"In cooking, as in all the arts, simplicity is a sign of perfection." - Curnonsky

Tuesday, December 9, 2008

My Own Worst Enemy: Breakdown

It’s easy to dismiss My Own Worst Enemy as derivative and while that’s true, it doesn’t mean the show doesn’t have value. How many times have great songs been completely derivative of other songs that came before them? This series unfortunately didn't survive. It stars Alfre Woodard and Christian Slater. It’s also slick, fast paced, and action packed.

Christian Slater plays Edward, a highly trained secret agent sent on various sorts of missions around the world. Slater also plays Henry, an identity created by the covert agency Edward works for. Henry is a mild mannered guy who works a job where he must travel all the time. Henry isn’t aware that he has an alter ego but he is aware that something is wrong because he’s started seeing a psychiatrist to discuss some very vivid dreams, so vivid in fact that he dreamed he was in Paris and he found a matchbook from a Parisian hotel in his pocket. Henry is literally turned off when Edward is needed and a fake story about Henry having to work late or travel for work is added to Henry’s profile. The only problem is that the chip in Edward’s head that controls all of these functions is failing and without going too far in spoiler-ville, Henry becomes aware of Edward. Once this happens, the two men find some entertaining ways to work together and exist in each others lives when the chip malfunctions causing that to happen.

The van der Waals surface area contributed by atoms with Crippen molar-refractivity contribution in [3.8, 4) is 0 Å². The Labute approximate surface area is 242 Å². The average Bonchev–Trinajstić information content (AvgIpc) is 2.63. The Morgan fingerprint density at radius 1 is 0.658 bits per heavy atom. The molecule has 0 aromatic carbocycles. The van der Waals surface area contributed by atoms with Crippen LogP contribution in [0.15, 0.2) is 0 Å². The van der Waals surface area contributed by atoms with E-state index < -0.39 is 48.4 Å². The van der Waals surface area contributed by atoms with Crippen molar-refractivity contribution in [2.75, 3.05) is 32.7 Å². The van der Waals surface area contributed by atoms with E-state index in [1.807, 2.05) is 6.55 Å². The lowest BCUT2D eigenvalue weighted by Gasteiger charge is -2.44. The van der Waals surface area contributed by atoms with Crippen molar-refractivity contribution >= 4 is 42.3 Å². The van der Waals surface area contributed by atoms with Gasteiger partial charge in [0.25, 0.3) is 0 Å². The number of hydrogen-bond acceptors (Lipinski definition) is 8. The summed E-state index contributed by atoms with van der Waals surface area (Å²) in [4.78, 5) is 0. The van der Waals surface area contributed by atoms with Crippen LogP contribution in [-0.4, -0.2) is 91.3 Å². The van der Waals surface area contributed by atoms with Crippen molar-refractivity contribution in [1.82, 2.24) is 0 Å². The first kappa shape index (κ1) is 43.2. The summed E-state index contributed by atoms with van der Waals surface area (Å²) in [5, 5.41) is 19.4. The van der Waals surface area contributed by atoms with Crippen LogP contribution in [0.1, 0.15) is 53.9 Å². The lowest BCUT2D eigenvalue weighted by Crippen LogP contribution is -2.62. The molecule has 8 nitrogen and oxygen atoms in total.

While the action is fun and well executed and the characters are well portrayed and entertaining, there are several questions must be answered in future episodes for this series to work. First of all, why do this to Edward? It seems that he lives this other life as a really deep cover, a place for him to hide from his enemies until he is needed. If that’s the case then the cover, with all of its extreme measures, is a failure. Also, if the agency seems to be very detail oriented in its planning of Henry, down to shaving accidents, but they leave a stray matchbook in his pocket? Also, why would the agency allow Henry to go to a psychiatrist? Wouldn’t that jeopardize the cover potentially? Are they just so confident in their system that they aren’t worried about what might happen in the sessions?

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